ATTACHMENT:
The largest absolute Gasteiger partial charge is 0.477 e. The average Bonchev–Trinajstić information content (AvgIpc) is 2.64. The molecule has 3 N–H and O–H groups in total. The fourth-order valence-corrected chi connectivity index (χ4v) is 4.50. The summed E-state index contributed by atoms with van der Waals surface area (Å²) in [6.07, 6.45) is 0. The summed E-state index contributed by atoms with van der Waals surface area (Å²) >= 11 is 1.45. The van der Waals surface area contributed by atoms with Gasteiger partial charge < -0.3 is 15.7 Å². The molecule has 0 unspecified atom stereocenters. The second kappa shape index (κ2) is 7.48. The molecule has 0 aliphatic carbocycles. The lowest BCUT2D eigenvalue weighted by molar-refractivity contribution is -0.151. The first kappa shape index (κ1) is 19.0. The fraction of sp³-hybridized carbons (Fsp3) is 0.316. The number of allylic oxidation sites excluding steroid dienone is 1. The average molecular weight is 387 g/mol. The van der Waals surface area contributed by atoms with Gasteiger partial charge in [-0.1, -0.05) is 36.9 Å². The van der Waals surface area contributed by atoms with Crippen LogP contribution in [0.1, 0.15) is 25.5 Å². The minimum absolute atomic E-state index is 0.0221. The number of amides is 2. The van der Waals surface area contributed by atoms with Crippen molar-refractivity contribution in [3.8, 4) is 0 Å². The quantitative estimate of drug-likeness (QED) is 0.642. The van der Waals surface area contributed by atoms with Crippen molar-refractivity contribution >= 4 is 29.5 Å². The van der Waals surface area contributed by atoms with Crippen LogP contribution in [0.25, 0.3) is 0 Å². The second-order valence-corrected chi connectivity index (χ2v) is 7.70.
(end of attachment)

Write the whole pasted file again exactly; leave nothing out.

The largest absolute Gasteiger partial charge is 0.477 e. The average Bonchev–Trinajstić information content (AvgIpc) is 2.64. The molecule has 3 N–H and O–H groups in total. The fourth-order valence-corrected chi connectivity index (χ4v) is 4.50. The summed E-state index contributed by atoms with van der Waals surface area (Å²) in [6.07, 6.45) is 0. The summed E-state index contributed by atoms with van der Waals surface area (Å²) >= 11 is 1.45. The van der Waals surface area contributed by atoms with Gasteiger partial charge < -0.3 is 15.7 Å². The molecule has 0 unspecified atom stereocenters. The second kappa shape index (κ2) is 7.48. The molecule has 0 aliphatic carbocycles. The lowest BCUT2D eigenvalue weighted by molar-refractivity contribution is -0.151. The first kappa shape index (κ1) is 19.0. The fraction of sp³-hybridized carbons (Fsp3) is 0.316. The number of allylic oxidation sites excluding steroid dienone is 1. The average molecular weight is 387 g/mol. The van der Waals surface area contributed by atoms with Gasteiger partial charge in [-0.1, -0.05) is 36.9 Å². The van der Waals surface area contributed by atoms with Crippen LogP contribution in [0.1, 0.15) is 25.5 Å². The minimum absolute atomic E-state index is 0.0221. The number of amides is 2. The van der Waals surface area contributed by atoms with Crippen molar-refractivity contribution in [3.8, 4) is 0 Å². The quantitative estimate of drug-likeness (QED) is 0.642. The van der Waals surface area contributed by atoms with Crippen molar-refractivity contribution >= 4 is 29.5 Å². The van der Waals surface area contributed by atoms with Crippen LogP contribution in [0.25, 0.3) is 0 Å². The second-order valence-corrected chi connectivity index (χ2v) is 7.70.